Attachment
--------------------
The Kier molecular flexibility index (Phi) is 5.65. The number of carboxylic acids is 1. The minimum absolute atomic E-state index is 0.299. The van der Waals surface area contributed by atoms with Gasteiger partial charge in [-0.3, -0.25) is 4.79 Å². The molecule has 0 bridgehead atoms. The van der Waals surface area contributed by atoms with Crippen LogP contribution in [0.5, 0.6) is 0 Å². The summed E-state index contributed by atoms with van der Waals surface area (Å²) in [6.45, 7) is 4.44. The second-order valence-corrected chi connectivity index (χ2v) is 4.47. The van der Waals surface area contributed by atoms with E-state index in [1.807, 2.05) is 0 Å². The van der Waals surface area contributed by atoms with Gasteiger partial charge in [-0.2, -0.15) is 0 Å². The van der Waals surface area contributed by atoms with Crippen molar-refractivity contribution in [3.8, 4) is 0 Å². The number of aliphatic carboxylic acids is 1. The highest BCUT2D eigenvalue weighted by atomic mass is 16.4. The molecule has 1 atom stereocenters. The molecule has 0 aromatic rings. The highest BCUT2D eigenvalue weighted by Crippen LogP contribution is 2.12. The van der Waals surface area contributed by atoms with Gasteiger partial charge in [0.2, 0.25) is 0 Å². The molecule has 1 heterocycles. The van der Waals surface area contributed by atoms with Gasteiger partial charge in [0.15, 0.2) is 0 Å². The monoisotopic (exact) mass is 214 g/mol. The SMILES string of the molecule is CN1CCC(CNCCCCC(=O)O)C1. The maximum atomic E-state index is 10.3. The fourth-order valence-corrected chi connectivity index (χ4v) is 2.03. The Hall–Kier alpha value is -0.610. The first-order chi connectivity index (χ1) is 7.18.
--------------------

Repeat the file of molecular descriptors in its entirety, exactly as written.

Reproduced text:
The Kier molecular flexibility index (Phi) is 5.65. The number of carboxylic acids is 1. The minimum absolute atomic E-state index is 0.299. The van der Waals surface area contributed by atoms with Gasteiger partial charge in [-0.3, -0.25) is 4.79 Å². The molecule has 0 bridgehead atoms. The van der Waals surface area contributed by atoms with Crippen LogP contribution in [0.5, 0.6) is 0 Å². The summed E-state index contributed by atoms with van der Waals surface area (Å²) in [6.45, 7) is 4.44. The second-order valence-corrected chi connectivity index (χ2v) is 4.47. The van der Waals surface area contributed by atoms with E-state index in [1.807, 2.05) is 0 Å². The van der Waals surface area contributed by atoms with Gasteiger partial charge in [-0.2, -0.15) is 0 Å². The van der Waals surface area contributed by atoms with Crippen molar-refractivity contribution in [3.8, 4) is 0 Å². The number of aliphatic carboxylic acids is 1. The highest BCUT2D eigenvalue weighted by atomic mass is 16.4. The molecule has 1 atom stereocenters. The molecule has 0 aromatic rings. The highest BCUT2D eigenvalue weighted by Crippen LogP contribution is 2.12. The van der Waals surface area contributed by atoms with Gasteiger partial charge in [0.2, 0.25) is 0 Å². The molecule has 1 heterocycles. The van der Waals surface area contributed by atoms with Gasteiger partial charge in [0.15, 0.2) is 0 Å². The monoisotopic (exact) mass is 214 g/mol. The SMILES string of the molecule is CN1CCC(CNCCCCC(=O)O)C1. The maximum atomic E-state index is 10.3. The fourth-order valence-corrected chi connectivity index (χ4v) is 2.03. The Hall–Kier alpha value is -0.610. The first-order chi connectivity index (χ1) is 7.18.